The most you can lose on any stock (assuming you don't use leverage) is 100% of your money. But on a lighter note, a good company can see its share price rise well over 100%. Long term Geneva Finance Limited (NZSE:GFL) shareholders would be well aware of this, since the stock is up 196% in five years. We note the stock price is up 1.8% in the last seven days.
There is no denying that markets are sometimes efficient, but prices do not always reflect underlying business performance. One way to examine how market sentiment has changed over time is to look at the interaction between a company's share price and its earnings per share (EPS).
During the five years of share price growth, Geneva Finance moved from a loss to profitability. That kind of transition can be an inflection point that justifies a strong share price gain, just as we have seen here. Given that the company made a profit three years ago, but not five years ago, it is worth looking at the share price returns over the last three years, too. We can see that the Geneva Finance share price is up 30% in the last three years. Meanwhile, EPS is up 3.7% per year. This EPS growth is lower than the 9.2% average annual increase in the share price over three years. So one can reasonably conclude the market is more enthusiastic about the stock than it was three years ago.
You can see how EPS has changed over time in the image below (click on the chart to see the exact values).
Before buying or selling a stock, we always recommend a close examination of historic growth trends, available here..
What About Dividends?
When looking at investment returns, it is important to consider the difference between total shareholder return (TSR) and share price return. Whereas the share price return only reflects the change in the share price, the TSR includes the value of dividends (assuming they were reinvested) and the benefit of any discounted capital raising or spin-off. Arguably, the TSR gives a more comprehensive picture of the return generated by a stock. In the case of Geneva Finance, it has a TSR of 253% for the last 5 years. That exceeds its share price return that we previously mentioned. The dividends paid by the company have thusly boosted the total shareholder return.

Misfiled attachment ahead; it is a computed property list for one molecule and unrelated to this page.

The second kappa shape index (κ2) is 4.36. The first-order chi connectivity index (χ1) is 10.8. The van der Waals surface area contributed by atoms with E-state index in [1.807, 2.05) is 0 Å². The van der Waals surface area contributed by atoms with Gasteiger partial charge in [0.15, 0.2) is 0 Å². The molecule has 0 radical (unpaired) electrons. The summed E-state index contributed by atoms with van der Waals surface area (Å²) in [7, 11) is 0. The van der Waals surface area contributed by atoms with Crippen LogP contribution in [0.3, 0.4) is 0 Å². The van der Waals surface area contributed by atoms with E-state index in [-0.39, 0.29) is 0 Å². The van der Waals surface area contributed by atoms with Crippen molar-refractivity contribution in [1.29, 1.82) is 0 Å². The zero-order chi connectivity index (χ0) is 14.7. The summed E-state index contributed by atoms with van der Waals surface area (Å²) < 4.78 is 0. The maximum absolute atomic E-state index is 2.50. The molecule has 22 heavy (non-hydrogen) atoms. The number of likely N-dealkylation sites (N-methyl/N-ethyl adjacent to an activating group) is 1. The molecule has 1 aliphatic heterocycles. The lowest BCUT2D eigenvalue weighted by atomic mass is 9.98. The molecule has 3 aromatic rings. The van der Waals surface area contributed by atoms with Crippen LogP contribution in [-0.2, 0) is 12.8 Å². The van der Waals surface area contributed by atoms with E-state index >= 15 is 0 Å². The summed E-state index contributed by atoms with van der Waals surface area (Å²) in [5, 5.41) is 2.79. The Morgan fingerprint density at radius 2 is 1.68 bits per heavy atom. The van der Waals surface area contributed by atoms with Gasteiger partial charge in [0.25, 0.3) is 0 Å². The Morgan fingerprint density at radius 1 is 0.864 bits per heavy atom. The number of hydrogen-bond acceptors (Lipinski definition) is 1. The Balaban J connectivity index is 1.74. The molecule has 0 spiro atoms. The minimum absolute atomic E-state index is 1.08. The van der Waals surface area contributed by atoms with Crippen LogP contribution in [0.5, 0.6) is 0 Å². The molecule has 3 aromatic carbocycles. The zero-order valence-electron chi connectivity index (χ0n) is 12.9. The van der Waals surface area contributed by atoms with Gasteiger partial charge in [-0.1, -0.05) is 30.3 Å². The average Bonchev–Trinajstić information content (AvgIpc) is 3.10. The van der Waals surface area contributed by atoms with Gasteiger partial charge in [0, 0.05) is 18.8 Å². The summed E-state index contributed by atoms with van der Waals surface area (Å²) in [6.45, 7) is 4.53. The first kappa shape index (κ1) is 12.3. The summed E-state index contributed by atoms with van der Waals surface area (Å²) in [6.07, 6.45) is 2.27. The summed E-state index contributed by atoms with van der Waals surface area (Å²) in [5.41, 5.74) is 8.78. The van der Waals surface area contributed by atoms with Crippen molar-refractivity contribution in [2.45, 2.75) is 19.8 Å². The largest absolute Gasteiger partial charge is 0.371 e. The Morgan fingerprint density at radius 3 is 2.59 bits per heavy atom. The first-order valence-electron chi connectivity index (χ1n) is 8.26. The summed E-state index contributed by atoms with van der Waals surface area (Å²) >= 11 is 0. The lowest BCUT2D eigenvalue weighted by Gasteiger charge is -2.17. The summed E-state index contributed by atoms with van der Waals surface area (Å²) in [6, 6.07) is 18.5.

A Different Perspective
While the broader market gained around 23% in the last year, Geneva Finance shareholders lost 2.6% (even including dividends) . Even the share prices of good stocks drop sometimes, but we want to see improvements in the fundamental metrics of a business, before getting too interested. Longer term investors wouldn't be so upset, since they would have made 29%, each year, over five years. It could be that the recent sell-off is an opportunity, so it may be worth checking the fundamental data for signs of a long term growth trend. Before forming an opinion on Geneva Finance you might want to consider the cold hard cash it pays as a dividend. This free chart tracks its dividend over time.
For those who like to find winning investments this free list of growing companies with recent insider purchasing, could be just the ticket.
Please note, the market returns quoted in this article reflect the market weighted average returns of stocks that currently trade on NZ exchanges.
We aim to bring you long-term focused research analysis driven by fundamental data. Note that our analysis may not factor in the latest price-sensitive company announcements or qualitative material.
If you spot an error that warrants correction, please contact the editor at email@example.com. This article by Simply Wall St is general in nature. It does not constitute a recommendation to buy or sell any stock, and does not take account of your objectives, or your financial situation. Simply Wall St has no position in the stocks mentioned. Thank you for reading.